THE LITTLE BOOKSTORE OF BIG STONE GAP: A Memoir of Friendship, Community, and the Uncommon Pleasure of a Good Book
By Wendy Welch. St. Martin’s Press. 304 pages. $25.
By Ralph Berrier Jr.
For a small town in far Southwest Virginia’s coal country, Big Stone Gap sure has an outsized place on the literary landscape.
Novelist John Fox wrote numerous books when he lived there in the early 1900s, including the best-seller “The Trail of the Lonesome Pine.” That novel inspired the long-running outdoor drama that is performed in town every summer, a play that likewise inspired Adriana Trigiani’s best-selling novel “Big Stone Gap” and other novels.
Big Stone Gap once again finds itself in a book title from a major publisher with the arrival of “The Little Bookstore of Big Stone Gap,” a memoir written by town resident Wendy Welch, who tells the story of the used bookstore she and her Scottish-born husband, Jack Beck, opened in the Wise County town (pop.: 5,600).
In a series of breezy chapters, Welch tells what at first seems like a familiar, fish-out-of-water story: married couple chucks the bright lights of the big city for the simple life in a small town, where they must navigate the unfamiliar local customs and rules in an effort to earn the trust of the local folks and fit in.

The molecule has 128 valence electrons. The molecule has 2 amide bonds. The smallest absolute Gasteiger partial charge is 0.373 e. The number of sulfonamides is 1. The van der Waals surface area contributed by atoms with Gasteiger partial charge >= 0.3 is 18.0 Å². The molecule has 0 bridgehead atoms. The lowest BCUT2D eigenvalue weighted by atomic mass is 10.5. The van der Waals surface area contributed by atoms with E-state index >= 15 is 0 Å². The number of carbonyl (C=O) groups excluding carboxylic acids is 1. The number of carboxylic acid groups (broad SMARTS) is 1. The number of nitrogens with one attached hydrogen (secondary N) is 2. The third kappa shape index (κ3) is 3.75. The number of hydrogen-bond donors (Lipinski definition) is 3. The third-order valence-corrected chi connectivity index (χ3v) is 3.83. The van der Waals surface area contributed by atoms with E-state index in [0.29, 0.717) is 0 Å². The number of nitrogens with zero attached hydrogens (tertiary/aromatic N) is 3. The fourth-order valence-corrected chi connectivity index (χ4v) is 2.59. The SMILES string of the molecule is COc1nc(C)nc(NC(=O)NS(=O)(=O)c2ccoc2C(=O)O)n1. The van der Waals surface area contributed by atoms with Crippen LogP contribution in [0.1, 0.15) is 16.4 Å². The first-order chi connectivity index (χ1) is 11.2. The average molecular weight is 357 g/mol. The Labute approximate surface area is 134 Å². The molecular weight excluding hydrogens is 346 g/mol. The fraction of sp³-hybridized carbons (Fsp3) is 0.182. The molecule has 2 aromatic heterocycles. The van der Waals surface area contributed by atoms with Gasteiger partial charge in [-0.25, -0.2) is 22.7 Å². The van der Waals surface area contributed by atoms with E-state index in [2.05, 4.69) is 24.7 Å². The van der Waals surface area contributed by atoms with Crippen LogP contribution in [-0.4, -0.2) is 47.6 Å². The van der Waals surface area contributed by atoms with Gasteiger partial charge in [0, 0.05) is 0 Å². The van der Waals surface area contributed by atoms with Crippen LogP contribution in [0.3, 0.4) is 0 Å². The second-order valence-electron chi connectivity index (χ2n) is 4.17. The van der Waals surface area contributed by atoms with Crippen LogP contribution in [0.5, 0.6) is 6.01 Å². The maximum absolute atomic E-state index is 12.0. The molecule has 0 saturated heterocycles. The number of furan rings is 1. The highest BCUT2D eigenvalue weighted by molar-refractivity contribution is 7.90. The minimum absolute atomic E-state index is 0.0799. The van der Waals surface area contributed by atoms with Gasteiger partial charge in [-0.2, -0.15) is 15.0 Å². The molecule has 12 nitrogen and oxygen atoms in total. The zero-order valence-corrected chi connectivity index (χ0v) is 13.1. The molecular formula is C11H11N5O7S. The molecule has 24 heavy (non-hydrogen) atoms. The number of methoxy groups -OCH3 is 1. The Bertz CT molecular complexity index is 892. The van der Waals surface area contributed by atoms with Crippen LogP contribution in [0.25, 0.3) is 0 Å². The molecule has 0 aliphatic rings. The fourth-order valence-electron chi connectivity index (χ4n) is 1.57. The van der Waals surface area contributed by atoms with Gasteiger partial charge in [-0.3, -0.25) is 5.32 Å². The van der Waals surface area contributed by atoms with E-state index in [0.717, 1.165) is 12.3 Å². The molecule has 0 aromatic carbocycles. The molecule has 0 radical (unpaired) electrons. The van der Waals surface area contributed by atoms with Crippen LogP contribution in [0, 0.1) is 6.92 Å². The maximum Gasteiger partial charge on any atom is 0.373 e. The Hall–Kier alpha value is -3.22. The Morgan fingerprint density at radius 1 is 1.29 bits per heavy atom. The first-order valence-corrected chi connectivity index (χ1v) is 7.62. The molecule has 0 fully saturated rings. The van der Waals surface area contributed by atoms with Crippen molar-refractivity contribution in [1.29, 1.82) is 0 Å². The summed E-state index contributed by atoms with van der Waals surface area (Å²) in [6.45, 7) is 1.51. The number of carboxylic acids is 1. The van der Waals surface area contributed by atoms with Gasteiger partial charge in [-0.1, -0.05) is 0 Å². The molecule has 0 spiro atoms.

The couple follow their bliss and open the bookshop in a large Victorian house, a shop they named Tales of the Lonesome Pine, in tribute to the local literary tradition. Many folks are thrilled to have a bookstore in town, although many are secretly — and some not so secretly — betting that the shop won’t make it a year.
Compounding the normal struggles of running a small business, the owners had the unfortunate timing of opening a bookstore just as the economy tanked and just when the rise of e-books began to threaten the existence of the printed page. The townfolks’ hunches about the store’s dim future appeared to be coming true.
Thanks to an article in a good old-fashioned newspaper, the store finally gained the public’s attention and local folks began supporting the shop and the couple. The bookshop, and ultimately Welch’s book itself, becomes populated with characters who want to swap books, wheel and deal and help secure the shop as a local gathering spot.
Welch’s witty writing style enlivens the simple story of a married couple, books, cats, music and life in a small new town. The book evolves into a winning manifesto on the importance of the printed word, bookshops and a shared sense of community. Read more »